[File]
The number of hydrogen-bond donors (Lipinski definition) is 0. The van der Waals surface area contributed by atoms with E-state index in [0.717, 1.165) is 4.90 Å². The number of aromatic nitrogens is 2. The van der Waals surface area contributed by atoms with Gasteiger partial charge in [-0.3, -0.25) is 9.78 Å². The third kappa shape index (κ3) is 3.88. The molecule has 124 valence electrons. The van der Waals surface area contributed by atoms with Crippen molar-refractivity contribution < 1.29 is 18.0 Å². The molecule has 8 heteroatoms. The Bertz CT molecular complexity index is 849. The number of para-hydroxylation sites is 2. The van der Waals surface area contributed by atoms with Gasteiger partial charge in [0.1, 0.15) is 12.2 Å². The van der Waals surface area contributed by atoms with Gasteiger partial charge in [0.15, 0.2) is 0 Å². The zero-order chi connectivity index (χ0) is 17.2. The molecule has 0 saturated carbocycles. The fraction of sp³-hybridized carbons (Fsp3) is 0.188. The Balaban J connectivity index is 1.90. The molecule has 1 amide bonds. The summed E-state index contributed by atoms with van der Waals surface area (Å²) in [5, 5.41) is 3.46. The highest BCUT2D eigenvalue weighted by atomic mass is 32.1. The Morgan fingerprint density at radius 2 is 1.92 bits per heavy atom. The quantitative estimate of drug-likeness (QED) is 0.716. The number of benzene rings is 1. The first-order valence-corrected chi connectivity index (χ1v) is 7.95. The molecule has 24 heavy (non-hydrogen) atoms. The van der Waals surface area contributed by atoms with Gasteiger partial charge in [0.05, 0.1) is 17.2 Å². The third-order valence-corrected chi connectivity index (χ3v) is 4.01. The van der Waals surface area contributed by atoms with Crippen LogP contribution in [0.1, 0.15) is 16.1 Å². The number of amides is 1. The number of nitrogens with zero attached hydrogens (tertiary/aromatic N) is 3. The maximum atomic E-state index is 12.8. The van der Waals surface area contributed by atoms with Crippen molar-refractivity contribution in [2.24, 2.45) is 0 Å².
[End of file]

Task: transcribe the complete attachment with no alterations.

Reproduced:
The number of hydrogen-bond donors (Lipinski definition) is 0. The van der Waals surface area contributed by atoms with E-state index in [0.717, 1.165) is 4.90 Å². The number of aromatic nitrogens is 2. The van der Waals surface area contributed by atoms with Gasteiger partial charge in [-0.3, -0.25) is 9.78 Å². The third kappa shape index (κ3) is 3.88. The molecule has 124 valence electrons. The van der Waals surface area contributed by atoms with Crippen molar-refractivity contribution < 1.29 is 18.0 Å². The molecule has 8 heteroatoms. The Bertz CT molecular complexity index is 849. The number of para-hydroxylation sites is 2. The van der Waals surface area contributed by atoms with Gasteiger partial charge in [0.1, 0.15) is 12.2 Å². The van der Waals surface area contributed by atoms with Gasteiger partial charge in [0.15, 0.2) is 0 Å². The zero-order chi connectivity index (χ0) is 17.2. The molecule has 0 saturated carbocycles. The fraction of sp³-hybridized carbons (Fsp3) is 0.188. The Balaban J connectivity index is 1.90. The molecule has 1 amide bonds. The summed E-state index contributed by atoms with van der Waals surface area (Å²) in [5, 5.41) is 3.46. The highest BCUT2D eigenvalue weighted by atomic mass is 32.1. The Morgan fingerprint density at radius 2 is 1.92 bits per heavy atom. The quantitative estimate of drug-likeness (QED) is 0.716. The number of benzene rings is 1. The first-order valence-corrected chi connectivity index (χ1v) is 7.95. The molecule has 24 heavy (non-hydrogen) atoms. The van der Waals surface area contributed by atoms with Gasteiger partial charge in [0.05, 0.1) is 17.2 Å². The third-order valence-corrected chi connectivity index (χ3v) is 4.01. The van der Waals surface area contributed by atoms with Crippen LogP contribution in [0.1, 0.15) is 16.1 Å². The number of amides is 1. The number of nitrogens with zero attached hydrogens (tertiary/aromatic N) is 3. The maximum atomic E-state index is 12.8. The van der Waals surface area contributed by atoms with Crippen molar-refractivity contribution in [2.24, 2.45) is 0 Å².